It will further be appreciated that a riser or other subsea equipment may be subject to differing environmental conditions. A drilling riser, as described above, is typically utilized solely for drilling purposes and may be removed upon completion of the subsea well. However, a production riser may be installed following completion of the well. A production riser is left in place generally during the life of the well. In such instances it may be subject to additional environment factors typically not addressed in the drilling context, e.g., marine growth on the foam elements. In such instances, anti-fouling coatings designed to inhibit marine growth may be applied to the foam elements 24, 30 or 40 in lieu of or in conjunction with the above described coatings. A typical anti-fouling coating may be obtained from manufacturers such as Ceram Kote, Devoe and Sherwin Williams. Further, a production riser, tendon or mooring may be subject to cathodic attack when placed in a marine environment. Accordingly, the foam elements may be further coated with copper based coatings, such as flame sprayed copper coatings or smooth copper sheeting provide cathodic protection for long term emplacement.
In the above embodiments, the foam elements are affixed about the riser joint 12. It will be appreciated that there will exist gaps between the foam elements such that the riser joint 12 and the connections made at the flange (FIG. 1, Item 14) will continue to be subject to exhibit a high drag coefficient in ocean currents when compared to the smooth buoyancy elements disclosed above. Accordingly, another embodiment of the present invention includes the use of smooth sleeves which are disposed between adjacent foam elements. FIG. 5 shows a series of foam elements 60 affixed about a drilling riser joint 12. A smooth sleeve 62 is disposed between adjacent foam elements 60 such that the foam elements 60 are free to axially into and out of sleeve 62. The sleeve 62 may be manufactured from fiberglass, syntactic foam or other suitable material. It will be appreciated that the smooth sleeve 62 inner diameter is sufficient to accommodate the outer diameter of the foam element 60 and permit axial and some lateral deflection of foam element 60. Moreover, a sleeve 62 is shown as being disposed about two adjacent foam elements 60 on separate riser joints, providing for a smooth surface about the flange 14 and nut and bolt 16 connections. Thus the combination of sleeves 62 and foam elements 24, 30 and 40 are capable of providing a smooth surface along the entire length of the riser 10. While the above discussion with respect to buoyancy elements has been with respect to synctatic foam, the same principles regarding smoothness and low drag coefficients may be applied to buoyancy elements manufactured from metal or any other suitable materials.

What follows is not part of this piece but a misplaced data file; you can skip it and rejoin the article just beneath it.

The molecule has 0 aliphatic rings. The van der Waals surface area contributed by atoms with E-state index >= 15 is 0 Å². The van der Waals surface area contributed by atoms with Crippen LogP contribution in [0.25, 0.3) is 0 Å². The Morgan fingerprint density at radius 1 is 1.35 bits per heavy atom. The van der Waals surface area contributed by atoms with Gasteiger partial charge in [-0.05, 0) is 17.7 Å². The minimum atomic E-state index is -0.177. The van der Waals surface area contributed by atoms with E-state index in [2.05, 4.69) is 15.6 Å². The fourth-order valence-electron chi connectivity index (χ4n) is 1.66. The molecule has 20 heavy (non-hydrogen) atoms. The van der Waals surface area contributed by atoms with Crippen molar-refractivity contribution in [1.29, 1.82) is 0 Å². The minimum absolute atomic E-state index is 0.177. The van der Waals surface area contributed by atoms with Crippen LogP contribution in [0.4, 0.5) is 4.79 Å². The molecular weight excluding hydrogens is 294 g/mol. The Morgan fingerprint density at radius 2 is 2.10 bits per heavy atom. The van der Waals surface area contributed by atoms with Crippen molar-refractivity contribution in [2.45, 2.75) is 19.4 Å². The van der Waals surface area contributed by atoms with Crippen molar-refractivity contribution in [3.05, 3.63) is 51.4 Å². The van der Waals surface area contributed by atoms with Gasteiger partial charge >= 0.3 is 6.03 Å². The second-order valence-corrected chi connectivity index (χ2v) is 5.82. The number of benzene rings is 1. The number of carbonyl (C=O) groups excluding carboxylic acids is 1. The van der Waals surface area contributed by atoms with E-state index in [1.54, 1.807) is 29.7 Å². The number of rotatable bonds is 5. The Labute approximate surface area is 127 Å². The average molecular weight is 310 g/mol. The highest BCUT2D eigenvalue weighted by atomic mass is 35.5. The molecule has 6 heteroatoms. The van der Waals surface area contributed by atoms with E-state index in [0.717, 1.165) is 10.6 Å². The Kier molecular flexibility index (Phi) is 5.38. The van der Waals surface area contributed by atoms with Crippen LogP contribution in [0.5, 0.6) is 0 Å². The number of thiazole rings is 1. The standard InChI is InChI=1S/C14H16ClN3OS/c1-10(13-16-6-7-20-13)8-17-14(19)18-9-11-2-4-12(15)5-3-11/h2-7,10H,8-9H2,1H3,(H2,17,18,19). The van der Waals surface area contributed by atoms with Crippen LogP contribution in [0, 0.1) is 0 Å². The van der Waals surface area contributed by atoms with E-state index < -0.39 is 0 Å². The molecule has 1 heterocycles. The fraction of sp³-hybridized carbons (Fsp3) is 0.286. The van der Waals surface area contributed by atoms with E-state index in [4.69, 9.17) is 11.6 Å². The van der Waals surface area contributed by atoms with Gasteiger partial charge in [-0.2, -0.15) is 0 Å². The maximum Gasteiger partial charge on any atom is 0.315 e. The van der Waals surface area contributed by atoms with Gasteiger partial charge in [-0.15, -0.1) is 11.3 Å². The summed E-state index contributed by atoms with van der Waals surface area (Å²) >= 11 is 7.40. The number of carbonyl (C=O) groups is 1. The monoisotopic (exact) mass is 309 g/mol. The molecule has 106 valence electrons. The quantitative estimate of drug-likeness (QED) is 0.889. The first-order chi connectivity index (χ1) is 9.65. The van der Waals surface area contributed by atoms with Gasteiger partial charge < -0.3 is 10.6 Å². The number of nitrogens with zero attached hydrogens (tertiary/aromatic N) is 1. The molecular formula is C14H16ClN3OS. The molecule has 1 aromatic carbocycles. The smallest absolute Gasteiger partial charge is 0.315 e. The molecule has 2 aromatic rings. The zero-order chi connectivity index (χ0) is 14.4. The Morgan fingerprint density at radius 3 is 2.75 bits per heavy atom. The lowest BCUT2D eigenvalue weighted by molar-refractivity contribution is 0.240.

As noted above the Reynolds number is critical in its effect on drag coefficients for a submerged cylindrical body in a moving fluid. As the drag coefficient of the generally cylindrical riser assembly increases, it is more likely to be susceptible to loading, stress and VIV. The drag coefficient for a cylindrical body decreases rapidly as the Reynolds number increases into the critical range, approximately 200,000 and begins to increase as the Reynolds number increases into the supercritical range on the order of 500,000. It has been determined that a smooth cylindrical body does not experience VIV in a Reynolds number range of approximately 200,000 to 1,500,000. Moreover, as the smoothness of the cylinder increases, the Reynolds number range in which VIV effects are negligible increases. Drag and VIV effects are reduced with a Reynolds number as low as 100,000.
The relationship between drag, VIV and surface smoothness/roughness has been empirically determined and is quantifiable as a dimensionless ratio, K/D, where:
K is the average peak-to-trough distance of the surface roughness; and
D is the effective outside diameter of the cylindrical element.
K is typically measured with an electron microscope utilizing a confocal scanning technique for small surface protrusions, and with a profilometer for large surface protrusions or surface protrusions over a large area. The VIV effects of a submerged cylindrical body substantially decreases where K/D is less than 1×10−4 and is significant where K/D is equal to or less than 1×10−5.